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Government Agency News ICE breaking news

PHOENIX, Ariz. — Over the past three months, special agents with Homeland Security Investigations (HSI) partnered with federal, state and local law enforcement officials operating in Arizona in a national campaign to disrupt networks used by foreign fraudsters who obtain proceeds through various schemes. The campaign addressed conduct by individuals sometimes referred to as “money mules” who serve fraudsters by receiving money from victims and forwarding proceeds to perpetrators, many of whom are based overseas.

“During the initiative, HSI and partnered agencies successfully identified a variety of fraud schemes used to exploit these individuals, including computer technical support scams, romance scams, lottery scams, Internal Revenue Service imposter scams, and employment scams,” said HSI Arizona Special Agent in Charge Scott Brown. “I want to thank everyone who participated in this targeted initiative — there is no doubt that our actions have a profound impact on those who were either unaware of their actions and those who proactively engaged in fraudulent activity. Law enforcement is monitoring closely in efforts to stop these financial schemes.”

In Arizona, law enforcement took approximately 52 disruption actions against those responsible for facilitating a range of fraud schemes, including romance and lottery schemes. During the same time period around the United States, law enforcement officials took over 4,000 disruption actions against such individuals.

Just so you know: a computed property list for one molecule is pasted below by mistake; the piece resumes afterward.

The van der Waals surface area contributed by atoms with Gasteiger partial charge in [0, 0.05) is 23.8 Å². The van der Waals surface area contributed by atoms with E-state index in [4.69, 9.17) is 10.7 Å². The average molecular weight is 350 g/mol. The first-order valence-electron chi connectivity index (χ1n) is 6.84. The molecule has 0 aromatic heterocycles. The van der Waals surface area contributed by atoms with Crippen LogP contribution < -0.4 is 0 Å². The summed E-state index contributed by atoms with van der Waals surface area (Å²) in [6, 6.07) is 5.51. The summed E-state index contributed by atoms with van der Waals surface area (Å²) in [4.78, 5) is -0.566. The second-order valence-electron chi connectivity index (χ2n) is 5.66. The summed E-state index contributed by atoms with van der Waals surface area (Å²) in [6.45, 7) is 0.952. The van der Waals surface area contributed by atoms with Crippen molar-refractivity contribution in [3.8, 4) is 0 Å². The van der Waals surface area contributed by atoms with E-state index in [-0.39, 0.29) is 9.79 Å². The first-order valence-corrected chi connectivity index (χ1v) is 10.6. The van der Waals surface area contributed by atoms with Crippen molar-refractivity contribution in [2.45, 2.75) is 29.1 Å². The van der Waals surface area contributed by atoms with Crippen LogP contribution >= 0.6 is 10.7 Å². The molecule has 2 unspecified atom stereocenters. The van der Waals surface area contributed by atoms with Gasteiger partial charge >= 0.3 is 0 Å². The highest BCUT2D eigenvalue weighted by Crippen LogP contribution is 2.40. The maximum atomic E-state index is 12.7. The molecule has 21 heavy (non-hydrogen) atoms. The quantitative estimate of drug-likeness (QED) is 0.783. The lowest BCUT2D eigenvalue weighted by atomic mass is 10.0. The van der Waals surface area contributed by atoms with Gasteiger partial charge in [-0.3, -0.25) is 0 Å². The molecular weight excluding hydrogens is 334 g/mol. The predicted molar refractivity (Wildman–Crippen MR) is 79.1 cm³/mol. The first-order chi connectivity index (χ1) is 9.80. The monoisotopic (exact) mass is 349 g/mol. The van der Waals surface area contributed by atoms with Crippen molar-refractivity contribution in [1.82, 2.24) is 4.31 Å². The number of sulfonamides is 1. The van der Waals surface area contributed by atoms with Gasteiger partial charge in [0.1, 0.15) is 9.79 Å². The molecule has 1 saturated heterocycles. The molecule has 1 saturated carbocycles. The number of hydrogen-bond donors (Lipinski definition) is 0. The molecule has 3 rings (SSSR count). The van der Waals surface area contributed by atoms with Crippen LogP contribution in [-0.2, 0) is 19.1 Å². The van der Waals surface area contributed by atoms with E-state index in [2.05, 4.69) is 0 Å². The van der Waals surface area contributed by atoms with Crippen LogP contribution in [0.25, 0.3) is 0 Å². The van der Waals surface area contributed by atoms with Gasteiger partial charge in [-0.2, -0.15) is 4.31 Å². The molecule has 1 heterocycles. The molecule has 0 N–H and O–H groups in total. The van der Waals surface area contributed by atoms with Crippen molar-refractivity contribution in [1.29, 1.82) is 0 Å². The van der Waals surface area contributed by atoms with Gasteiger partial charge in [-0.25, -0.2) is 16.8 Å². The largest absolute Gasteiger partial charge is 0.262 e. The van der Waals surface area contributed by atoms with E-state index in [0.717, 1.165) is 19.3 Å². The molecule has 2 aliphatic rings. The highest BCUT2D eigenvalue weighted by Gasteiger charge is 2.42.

In Arizona, law enforcement that took part in these disruption actions served warning letters on the money mules, notifying them that they were moving illicit proceeds and that their activities were facilitating fraud. Special agents with HSI and the U.S. attorney’s office, along with federal and state law enforcement partners, also conducted outreach events to raise public awareness about scams and how fraudsters recruit and use people to receive and transfer fraudulent proceeds.

The agencies involved in this effort urge consumers to be on the lookout for signs someone is trying to recruit them. They provide the following tips: Do not to agree to receive money or checks mailed to you or sent to your bank account for someone you have met over the phone or online. Do not open bank accounts or cryptocurrency accounts at someone else’s direction or request. Fraudsters will lie to persuade you to help them. They may tell you various lies to persuade you to help; for example, that they are helping you get a lottery prize; they want to initiate a purported romantic relationship; they need money for some type of fake emergency; they’re offering you a job, an opportunity to invest in a business venture, or the chance to help a charitable effort.

Information about the Department of Justice’s Elder Fraud Initiative is available at If you or someone you know is age 60 or older and has been a victim of financial fraud, help is available at the National Elder Fraud Hotline at 833-FRAUD-11 (833-372-8311).

HSI is the principal investigative arm of the U.S. Department of Homeland Security (DHS), responsible for investigating transnational crime and threats, specifically those criminal organizations that exploit the global infrastructure through which international trade, travel, and finance move. HSI’s workforce of more than 8,700 employees consists of more than 6,000 special agents assigned to 237 cities throughout the United States, and 93 overseas locations in 56 countries. HSI’s international presence represents DHS’s largest investigative law enforcement presence abroad and one of the largest international footprints in U.S. law enforcement.

ICE breaking news HSI Arizona joins law enforcement partners to disrupt networks facilitating fraud schemes Government Agency News